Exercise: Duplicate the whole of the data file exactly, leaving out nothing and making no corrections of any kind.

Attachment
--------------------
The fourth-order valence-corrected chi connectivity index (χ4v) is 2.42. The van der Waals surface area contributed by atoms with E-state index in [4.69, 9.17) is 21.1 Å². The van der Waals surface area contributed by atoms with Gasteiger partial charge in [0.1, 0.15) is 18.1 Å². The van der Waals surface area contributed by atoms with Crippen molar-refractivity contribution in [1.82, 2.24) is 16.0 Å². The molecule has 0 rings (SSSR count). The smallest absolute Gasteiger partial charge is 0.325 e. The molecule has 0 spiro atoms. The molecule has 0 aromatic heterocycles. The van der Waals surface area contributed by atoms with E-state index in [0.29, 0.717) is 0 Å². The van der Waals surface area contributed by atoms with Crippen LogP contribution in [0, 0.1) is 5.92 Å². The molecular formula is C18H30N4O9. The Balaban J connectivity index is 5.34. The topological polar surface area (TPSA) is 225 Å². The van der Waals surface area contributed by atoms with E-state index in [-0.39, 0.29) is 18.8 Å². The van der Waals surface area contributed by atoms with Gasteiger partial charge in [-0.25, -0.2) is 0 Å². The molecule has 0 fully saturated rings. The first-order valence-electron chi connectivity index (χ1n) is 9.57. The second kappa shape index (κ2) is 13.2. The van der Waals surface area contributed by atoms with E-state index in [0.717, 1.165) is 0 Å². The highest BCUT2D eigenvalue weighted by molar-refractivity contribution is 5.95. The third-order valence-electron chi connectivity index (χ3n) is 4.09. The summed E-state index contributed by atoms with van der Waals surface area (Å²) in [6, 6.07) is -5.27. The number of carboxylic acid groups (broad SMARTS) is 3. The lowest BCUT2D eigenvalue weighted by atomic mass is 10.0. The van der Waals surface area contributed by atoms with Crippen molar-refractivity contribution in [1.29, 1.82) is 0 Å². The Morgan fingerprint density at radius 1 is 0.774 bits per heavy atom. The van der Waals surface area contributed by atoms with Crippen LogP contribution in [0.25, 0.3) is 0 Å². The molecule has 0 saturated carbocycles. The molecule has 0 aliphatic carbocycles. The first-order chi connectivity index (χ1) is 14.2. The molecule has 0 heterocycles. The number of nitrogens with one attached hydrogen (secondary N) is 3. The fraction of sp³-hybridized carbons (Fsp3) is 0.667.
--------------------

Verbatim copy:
The fourth-order valence-corrected chi connectivity index (χ4v) is 2.42. The van der Waals surface area contributed by atoms with E-state index in [4.69, 9.17) is 21.1 Å². The van der Waals surface area contributed by atoms with Gasteiger partial charge in [0.1, 0.15) is 18.1 Å². The van der Waals surface area contributed by atoms with Crippen molar-refractivity contribution in [1.82, 2.24) is 16.0 Å². The molecule has 0 rings (SSSR count). The smallest absolute Gasteiger partial charge is 0.325 e. The molecule has 0 spiro atoms. The molecule has 0 aromatic heterocycles. The van der Waals surface area contributed by atoms with E-state index in [0.29, 0.717) is 0 Å². The van der Waals surface area contributed by atoms with Crippen LogP contribution in [0, 0.1) is 5.92 Å². The molecular formula is C18H30N4O9. The Balaban J connectivity index is 5.34. The topological polar surface area (TPSA) is 225 Å². The van der Waals surface area contributed by atoms with E-state index in [-0.39, 0.29) is 18.8 Å². The van der Waals surface area contributed by atoms with Gasteiger partial charge in [-0.25, -0.2) is 0 Å². The molecule has 0 fully saturated rings. The first-order valence-electron chi connectivity index (χ1n) is 9.57. The second kappa shape index (κ2) is 13.2. The van der Waals surface area contributed by atoms with E-state index in [0.717, 1.165) is 0 Å². The highest BCUT2D eigenvalue weighted by molar-refractivity contribution is 5.95. The third-order valence-electron chi connectivity index (χ3n) is 4.09. The summed E-state index contributed by atoms with van der Waals surface area (Å²) in [6, 6.07) is -5.27. The number of carboxylic acid groups (broad SMARTS) is 3. The lowest BCUT2D eigenvalue weighted by atomic mass is 10.0. The van der Waals surface area contributed by atoms with Crippen molar-refractivity contribution in [1.29, 1.82) is 0 Å². The Morgan fingerprint density at radius 1 is 0.774 bits per heavy atom. The van der Waals surface area contributed by atoms with Crippen LogP contribution in [0.25, 0.3) is 0 Å². The molecule has 0 saturated carbocycles. The molecule has 0 aliphatic carbocycles. The first-order chi connectivity index (χ1) is 14.2. The molecule has 0 heterocycles. The number of nitrogens with one attached hydrogen (secondary N) is 3. The fraction of sp³-hybridized carbons (Fsp3) is 0.667.